Tuesday, January 4, 2011

"Goodness Gracious"

I was given a devotional book for Christmas this year. It's not your run-of-the-mill devotional, either. It's HILARIOUS. It keeps my attention whether I'm reading at 5:50 a.m. before I go to the gym, or at 10:45 p.m. before I go to bed. I love it, and I love the amazing little truths it's reinforcing in my life as a wife, mom, and a child of God. It's called "Out of the Spin Cycle", and it's by Jen Hatmaker. I'm only on the 7th or 8th little 2-page devotional, but I am already ready to go to LifeWay and buy every book this girl has ever written. Love it!

I have been meditating on one entry that I started reading about 3 days ago. I haven't been able to move on to what's next, because this one hit me in a new and fresh way (PTL). I just keep going back each day and re-reading it, and I will continue to, because it's a truth that's important for every day of my life. I wanted to share it, especially with my young mommy friends, because it has encouraged me so deeply, and given me a new desire to spend time with the God who loves me so much. It will seem a little long typed out, but it's only 2 pages in the book, so please take the time to read and be encouraged! :)

"Scanning my bookshelves, I see about a billion books on parenting. I read eight books on babies before I ever gave birth to one. I've taken Lamaze classes, Baby Wise classes (don't start), and parenting classes. I've joined discussion groups on raising tweens and facilitated book studies on balanced motherhood. I've downloaded helpful sermons and read countless websites. I've made lists and plans on how to manage summer/chores/homework/discipline/sleepovers/house rules.
   And then there is real motherhood, which knocks out half of this stuff.
   Because sometimes, despite your careful strategizing and planning and reading and organizing, your two-year-old takes his diaper off in the middle of Target and runs up the cereal aisle while you scream at him like a mental patient. And sometimes, after you've planned the perfect playdate, your daughter bites your new friend's baby and flushes her phone down the toilet.
   And sometimes, when your precious firstborn son - the one you read all the baby books for and raised lovingly for ten years - opens a fresh, sassy mouth to you when you are already idling high, you accidentally tell him to get a shovel, go in the backyard, and dig his own grave. This, I don't have to tell you, is behavior Ted Tripp would frown upon in Shepherding a Child's Heart.
   Not surprisingly, when I made that shockingly horrible statement to my son, I was exhausted, stretched thin, out of the Word, and in a prayer slump. I was running on spiritual fumes. My only intake was whiny children, mountains of laundry, a Suite Life of Zack and Cody marathon, and four hundred thousand pieces of correspondence from Elm Grove Elementary to attend to.
   There is a simple explanation according to Jesus:

For out of the overflow of the heart, the mouth speaks. The good man brings good
things out of the good stored up in him, and the evil man brings evil things out of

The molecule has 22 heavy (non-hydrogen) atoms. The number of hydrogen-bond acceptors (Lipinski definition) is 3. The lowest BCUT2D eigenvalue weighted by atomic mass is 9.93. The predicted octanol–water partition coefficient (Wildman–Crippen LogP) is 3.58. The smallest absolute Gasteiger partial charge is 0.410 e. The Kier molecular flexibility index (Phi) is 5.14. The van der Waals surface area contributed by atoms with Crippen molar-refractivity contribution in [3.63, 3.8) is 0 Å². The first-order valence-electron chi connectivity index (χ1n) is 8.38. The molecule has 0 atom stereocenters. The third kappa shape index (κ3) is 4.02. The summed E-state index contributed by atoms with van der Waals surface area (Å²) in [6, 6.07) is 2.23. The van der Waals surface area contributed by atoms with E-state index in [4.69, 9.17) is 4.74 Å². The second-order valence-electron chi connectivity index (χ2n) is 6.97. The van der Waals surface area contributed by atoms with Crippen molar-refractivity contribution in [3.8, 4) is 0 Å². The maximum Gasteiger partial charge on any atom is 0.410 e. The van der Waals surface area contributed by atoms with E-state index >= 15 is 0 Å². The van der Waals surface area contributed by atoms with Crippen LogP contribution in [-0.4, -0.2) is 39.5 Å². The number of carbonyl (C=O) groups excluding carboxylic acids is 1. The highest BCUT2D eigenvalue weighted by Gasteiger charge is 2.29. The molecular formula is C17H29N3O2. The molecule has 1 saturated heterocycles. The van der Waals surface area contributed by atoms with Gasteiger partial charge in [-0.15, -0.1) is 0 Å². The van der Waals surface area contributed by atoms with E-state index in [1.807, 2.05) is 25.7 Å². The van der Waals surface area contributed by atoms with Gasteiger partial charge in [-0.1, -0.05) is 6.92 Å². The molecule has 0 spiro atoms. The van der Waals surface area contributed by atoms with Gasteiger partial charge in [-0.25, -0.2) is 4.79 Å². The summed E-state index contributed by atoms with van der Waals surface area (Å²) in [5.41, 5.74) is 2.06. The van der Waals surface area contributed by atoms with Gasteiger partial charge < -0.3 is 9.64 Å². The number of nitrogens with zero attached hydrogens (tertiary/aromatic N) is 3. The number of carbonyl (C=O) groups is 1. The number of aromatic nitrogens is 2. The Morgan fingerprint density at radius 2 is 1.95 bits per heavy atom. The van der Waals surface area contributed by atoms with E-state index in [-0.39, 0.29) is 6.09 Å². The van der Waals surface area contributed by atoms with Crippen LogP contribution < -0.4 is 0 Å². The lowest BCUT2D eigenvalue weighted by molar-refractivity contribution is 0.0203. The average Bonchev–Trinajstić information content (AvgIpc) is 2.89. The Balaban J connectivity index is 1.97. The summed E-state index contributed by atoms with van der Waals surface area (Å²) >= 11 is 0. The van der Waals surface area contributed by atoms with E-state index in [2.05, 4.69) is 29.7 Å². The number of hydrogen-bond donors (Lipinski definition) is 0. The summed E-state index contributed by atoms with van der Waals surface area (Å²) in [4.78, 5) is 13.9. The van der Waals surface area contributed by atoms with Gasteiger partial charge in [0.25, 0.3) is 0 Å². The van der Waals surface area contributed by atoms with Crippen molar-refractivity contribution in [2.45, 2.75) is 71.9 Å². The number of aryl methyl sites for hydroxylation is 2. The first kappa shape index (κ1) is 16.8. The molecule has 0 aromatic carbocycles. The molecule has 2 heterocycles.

the evil stored up in him.     Matthew 12:34-35

   Motherhood is like a pitcher with a hole in the bottom: a constant drain on our energy, patience, and tolerance. Every mother who is telling the truth would attest to that. Add something like a child with autism, single motherhood, a financial crisis, or a crumbling marriage, and it's a wonder we have anything left to give.
   Our only hope to speak with kindness, to lead with patience, and not to threaten our children with homicide is to ensure our spiritual reserves are not bone dry.. Moms are the middle of the flow chart; the arrows of exertion flow constantly out from us, but when no arrows of strength, grace, and peace are flowing in, the whole mechanism is in danger.
   Goodness in equals goodness out.
   No goodness in equals no goodness out.
   This is a simple truth recognized by Jesus and every other parenting expert, but one most moms fail to take seriously. We're too busy for the Word. We're too tired to pray. We have too much going on to join a small group. Under the banner of selflessness, we neglect our own spiritual health and sabotage the very service we want to render.
   When God's word is flowing through my life, my baby can spill his fourth drink of the day, and I can say, "It's just a drink." When I'm spiritually dry, I could literally lie on the soggy floor and bawl over it. When Jesus has spoken peace into my life, I'm able to discipline consistently when my toddler pitches her third tantrum of the morning. If my pitcher is empty, I might lock myself in the bathroom and scream at the top of my lungs.
   Out of the overflow of the heart, the mouth speaks.
   If nothing good is stored up, where are we possibly going to draw patience? Grace? Longsuffering? Young motherhood is too demanding to attempt without a deep connection to Christ. I literally don't know how women do it without Him.
   No, you don't have to spend an hour a day in the Word.
   No, it's not necessary to look up Greek definitions and create outlines.
   No, you don't need to build a prayer shrine with candles and worship music.
   But a simple space at the beginning of your day before anyone needs to be attended to in any way, a moment just for you and God and His beautiful Word - this is essential. This is where goodness is stored up for the day, and you'll need it; it's perishable. This is when Jesus reminds you, "You can do this. I'm right here." It's how you become centered and remember that spilled drinks and tantrums are a blip on the timeline of your life. It's when God can whisper, "I have all you need."
  Goodness in, goodness out.
   Take care of the first, and the second is covered.

1 comment:

Bon&Bud said...

Thank you for posting this. It touched me in SO many ways.